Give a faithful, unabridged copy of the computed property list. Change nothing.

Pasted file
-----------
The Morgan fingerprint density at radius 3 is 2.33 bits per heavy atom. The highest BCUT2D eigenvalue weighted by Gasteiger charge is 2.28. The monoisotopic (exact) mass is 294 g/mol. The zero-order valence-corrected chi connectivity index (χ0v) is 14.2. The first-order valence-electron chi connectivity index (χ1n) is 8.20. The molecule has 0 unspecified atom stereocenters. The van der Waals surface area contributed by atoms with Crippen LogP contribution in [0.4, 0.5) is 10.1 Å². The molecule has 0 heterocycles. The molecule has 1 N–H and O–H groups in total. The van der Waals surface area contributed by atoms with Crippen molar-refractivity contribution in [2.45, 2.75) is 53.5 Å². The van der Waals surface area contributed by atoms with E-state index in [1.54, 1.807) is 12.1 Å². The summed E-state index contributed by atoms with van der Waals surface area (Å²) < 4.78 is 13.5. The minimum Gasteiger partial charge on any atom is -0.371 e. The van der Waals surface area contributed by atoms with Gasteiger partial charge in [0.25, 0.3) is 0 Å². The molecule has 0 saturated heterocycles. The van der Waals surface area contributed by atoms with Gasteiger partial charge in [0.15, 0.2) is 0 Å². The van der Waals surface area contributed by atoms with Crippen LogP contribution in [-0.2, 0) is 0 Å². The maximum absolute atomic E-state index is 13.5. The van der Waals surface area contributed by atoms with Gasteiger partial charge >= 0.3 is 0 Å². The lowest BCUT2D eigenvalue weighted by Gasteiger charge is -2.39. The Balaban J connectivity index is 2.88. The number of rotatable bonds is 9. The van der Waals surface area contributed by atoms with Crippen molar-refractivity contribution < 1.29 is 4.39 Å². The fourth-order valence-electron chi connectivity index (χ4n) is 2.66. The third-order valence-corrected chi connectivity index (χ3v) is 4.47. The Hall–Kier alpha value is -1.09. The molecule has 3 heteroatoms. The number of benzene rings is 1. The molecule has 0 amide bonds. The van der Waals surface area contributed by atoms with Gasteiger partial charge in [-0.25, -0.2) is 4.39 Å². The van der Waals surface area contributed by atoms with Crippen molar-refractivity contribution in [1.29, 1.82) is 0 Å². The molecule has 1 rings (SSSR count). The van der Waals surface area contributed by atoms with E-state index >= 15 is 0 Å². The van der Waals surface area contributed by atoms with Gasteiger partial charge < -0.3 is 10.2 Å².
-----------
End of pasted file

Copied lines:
The Morgan fingerprint density at radius 3 is 2.33 bits per heavy atom. The highest BCUT2D eigenvalue weighted by Gasteiger charge is 2.28. The monoisotopic (exact) mass is 294 g/mol. The zero-order valence-corrected chi connectivity index (χ0v) is 14.2. The first-order valence-electron chi connectivity index (χ1n) is 8.20. The molecule has 0 unspecified atom stereocenters. The van der Waals surface area contributed by atoms with Crippen LogP contribution in [0.4, 0.5) is 10.1 Å². The molecule has 0 heterocycles. The molecule has 1 N–H and O–H groups in total. The van der Waals surface area contributed by atoms with Crippen molar-refractivity contribution in [2.45, 2.75) is 53.5 Å². The van der Waals surface area contributed by atoms with E-state index in [1.54, 1.807) is 12.1 Å². The summed E-state index contributed by atoms with van der Waals surface area (Å²) < 4.78 is 13.5. The minimum Gasteiger partial charge on any atom is -0.371 e. The van der Waals surface area contributed by atoms with Gasteiger partial charge in [0.25, 0.3) is 0 Å². The molecule has 0 saturated heterocycles. The van der Waals surface area contributed by atoms with Gasteiger partial charge in [0.15, 0.2) is 0 Å². The van der Waals surface area contributed by atoms with Crippen LogP contribution in [-0.2, 0) is 0 Å². The maximum absolute atomic E-state index is 13.5. The van der Waals surface area contributed by atoms with Gasteiger partial charge >= 0.3 is 0 Å². The lowest BCUT2D eigenvalue weighted by Gasteiger charge is -2.39. The Balaban J connectivity index is 2.88. The number of rotatable bonds is 9. The van der Waals surface area contributed by atoms with Crippen molar-refractivity contribution < 1.29 is 4.39 Å². The fourth-order valence-electron chi connectivity index (χ4n) is 2.66. The third-order valence-corrected chi connectivity index (χ3v) is 4.47. The Hall–Kier alpha value is -1.09. The molecule has 3 heteroatoms. The number of benzene rings is 1. The molecule has 0 amide bonds. The van der Waals surface area contributed by atoms with Gasteiger partial charge in [-0.25, -0.2) is 4.39 Å². The van der Waals surface area contributed by atoms with Crippen molar-refractivity contribution in [1.29, 1.82) is 0 Å². The molecule has 1 rings (SSSR count). The van der Waals surface area contributed by atoms with E-state index >= 15 is 0 Å². The van der Waals surface area contributed by atoms with Gasteiger partial charge < -0.3 is 10.2 Å².